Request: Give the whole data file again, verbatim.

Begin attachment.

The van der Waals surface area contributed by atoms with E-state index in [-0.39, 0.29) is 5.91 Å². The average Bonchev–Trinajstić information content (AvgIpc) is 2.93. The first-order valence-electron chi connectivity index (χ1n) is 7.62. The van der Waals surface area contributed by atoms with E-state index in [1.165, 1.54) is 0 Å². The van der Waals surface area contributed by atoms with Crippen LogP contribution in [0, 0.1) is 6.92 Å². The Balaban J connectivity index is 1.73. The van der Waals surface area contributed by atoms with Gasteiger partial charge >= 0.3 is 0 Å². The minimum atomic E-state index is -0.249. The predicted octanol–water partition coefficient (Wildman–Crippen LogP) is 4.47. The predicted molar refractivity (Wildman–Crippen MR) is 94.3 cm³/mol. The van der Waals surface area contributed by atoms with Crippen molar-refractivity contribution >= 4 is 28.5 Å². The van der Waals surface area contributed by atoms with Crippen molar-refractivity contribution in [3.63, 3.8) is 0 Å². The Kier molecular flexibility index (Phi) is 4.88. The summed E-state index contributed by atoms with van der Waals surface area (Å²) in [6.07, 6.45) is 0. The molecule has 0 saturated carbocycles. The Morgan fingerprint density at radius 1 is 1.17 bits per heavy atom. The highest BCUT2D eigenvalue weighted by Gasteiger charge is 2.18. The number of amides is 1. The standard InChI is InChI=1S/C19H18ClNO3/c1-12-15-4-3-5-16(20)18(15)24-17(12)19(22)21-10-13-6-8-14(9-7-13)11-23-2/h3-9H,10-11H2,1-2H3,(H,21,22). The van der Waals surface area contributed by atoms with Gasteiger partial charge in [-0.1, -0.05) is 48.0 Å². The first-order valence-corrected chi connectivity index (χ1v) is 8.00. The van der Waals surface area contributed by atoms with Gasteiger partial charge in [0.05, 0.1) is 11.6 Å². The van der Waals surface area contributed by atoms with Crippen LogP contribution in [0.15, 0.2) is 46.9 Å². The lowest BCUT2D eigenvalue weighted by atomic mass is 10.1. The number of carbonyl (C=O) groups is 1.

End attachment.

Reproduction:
The van der Waals surface area contributed by atoms with E-state index in [-0.39, 0.29) is 5.91 Å². The average Bonchev–Trinajstić information content (AvgIpc) is 2.93. The first-order valence-electron chi connectivity index (χ1n) is 7.62. The van der Waals surface area contributed by atoms with E-state index in [1.165, 1.54) is 0 Å². The van der Waals surface area contributed by atoms with Crippen LogP contribution in [0, 0.1) is 6.92 Å². The Balaban J connectivity index is 1.73. The van der Waals surface area contributed by atoms with Gasteiger partial charge >= 0.3 is 0 Å². The minimum atomic E-state index is -0.249. The predicted octanol–water partition coefficient (Wildman–Crippen LogP) is 4.47. The predicted molar refractivity (Wildman–Crippen MR) is 94.3 cm³/mol. The van der Waals surface area contributed by atoms with Crippen molar-refractivity contribution >= 4 is 28.5 Å². The van der Waals surface area contributed by atoms with Crippen molar-refractivity contribution in [3.63, 3.8) is 0 Å². The Kier molecular flexibility index (Phi) is 4.88. The summed E-state index contributed by atoms with van der Waals surface area (Å²) in [6.07, 6.45) is 0. The molecule has 0 saturated carbocycles. The Morgan fingerprint density at radius 1 is 1.17 bits per heavy atom. The highest BCUT2D eigenvalue weighted by Gasteiger charge is 2.18. The number of amides is 1. The standard InChI is InChI=1S/C19H18ClNO3/c1-12-15-4-3-5-16(20)18(15)24-17(12)19(22)21-10-13-6-8-14(9-7-13)11-23-2/h3-9H,10-11H2,1-2H3,(H,21,22). The van der Waals surface area contributed by atoms with Gasteiger partial charge in [-0.1, -0.05) is 48.0 Å². The first-order valence-corrected chi connectivity index (χ1v) is 8.00. The van der Waals surface area contributed by atoms with Gasteiger partial charge in [0.05, 0.1) is 11.6 Å². The van der Waals surface area contributed by atoms with Crippen LogP contribution in [0.15, 0.2) is 46.9 Å². The lowest BCUT2D eigenvalue weighted by atomic mass is 10.1. The number of carbonyl (C=O) groups is 1.